We are currently in this phase where the commercialisation of these technologies is happening. Sensor advancements and better hardware will drive experiences with more details. More investments from public and private companies will trigger more innovation in this space. Semiconductor miniaturisation is making devices lighter. Developer communities are helping to build a network of content. Crowdsourced inputs are pushing the domain to more user adoption

Future

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In the next 3-4 years, we will see AR and VR being pushed to new industries and applications. Newer hardware and software will be launched. Better sensors will provide another dimension to the experiences. Computational power will increase with newer, better processors. The ability to render complex graphics will now move from a headset environment to an everyday projection. This could move to walls, glasses, spectacles and even materials. Studies are being conducted to map brain signals to directly map the instructions of users. The projections could now directly be projected to corneal implants rather than heavy headsets. Connected systems will give more contextual and relevant information in real-time. Speech and spatial information will be available with lesser latency. Beyond this, the AR/VR space will be blurred to a new normal of reality. It will be mixed, it will be fluid without transitions, devices and authentications. It will create a sociological and technological leap that will put AR and VR into every second of human life. One could never even imagine if we will prefer to live in simulated environments for most of our life. The future is exciting but the key is to design a living environment that reflects who we are as humans.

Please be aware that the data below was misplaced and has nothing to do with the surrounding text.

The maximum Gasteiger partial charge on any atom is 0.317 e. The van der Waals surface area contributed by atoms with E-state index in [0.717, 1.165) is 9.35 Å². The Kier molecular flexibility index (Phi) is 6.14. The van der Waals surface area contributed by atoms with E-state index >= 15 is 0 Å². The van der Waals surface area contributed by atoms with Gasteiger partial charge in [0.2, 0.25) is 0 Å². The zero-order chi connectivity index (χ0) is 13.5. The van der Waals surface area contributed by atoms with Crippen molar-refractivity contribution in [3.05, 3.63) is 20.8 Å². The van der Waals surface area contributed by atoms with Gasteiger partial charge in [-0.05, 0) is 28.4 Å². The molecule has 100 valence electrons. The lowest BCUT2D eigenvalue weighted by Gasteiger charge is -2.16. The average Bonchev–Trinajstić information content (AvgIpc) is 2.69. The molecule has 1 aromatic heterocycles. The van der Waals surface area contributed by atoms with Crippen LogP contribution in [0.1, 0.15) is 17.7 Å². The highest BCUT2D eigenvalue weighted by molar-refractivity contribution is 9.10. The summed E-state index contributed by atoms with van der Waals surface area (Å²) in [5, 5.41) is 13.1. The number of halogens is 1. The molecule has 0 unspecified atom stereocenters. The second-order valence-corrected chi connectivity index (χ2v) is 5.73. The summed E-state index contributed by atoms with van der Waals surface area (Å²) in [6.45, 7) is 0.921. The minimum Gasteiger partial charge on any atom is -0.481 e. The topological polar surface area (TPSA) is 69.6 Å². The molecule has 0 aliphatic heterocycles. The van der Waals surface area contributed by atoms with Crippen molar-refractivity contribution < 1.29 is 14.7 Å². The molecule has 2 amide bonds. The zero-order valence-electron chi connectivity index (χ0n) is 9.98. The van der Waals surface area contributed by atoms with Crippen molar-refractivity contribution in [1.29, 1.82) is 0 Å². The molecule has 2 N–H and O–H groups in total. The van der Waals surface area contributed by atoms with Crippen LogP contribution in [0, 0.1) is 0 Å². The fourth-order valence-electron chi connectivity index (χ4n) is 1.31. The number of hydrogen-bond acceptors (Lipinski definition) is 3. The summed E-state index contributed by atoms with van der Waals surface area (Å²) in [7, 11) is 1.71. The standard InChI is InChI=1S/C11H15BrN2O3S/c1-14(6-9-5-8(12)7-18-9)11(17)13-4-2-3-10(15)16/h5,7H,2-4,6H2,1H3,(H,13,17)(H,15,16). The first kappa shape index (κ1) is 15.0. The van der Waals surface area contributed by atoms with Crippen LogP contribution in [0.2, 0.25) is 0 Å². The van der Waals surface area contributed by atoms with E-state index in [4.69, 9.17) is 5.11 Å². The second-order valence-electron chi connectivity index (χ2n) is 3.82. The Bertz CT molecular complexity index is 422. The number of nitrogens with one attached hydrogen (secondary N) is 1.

Title image credits: pikisuperstar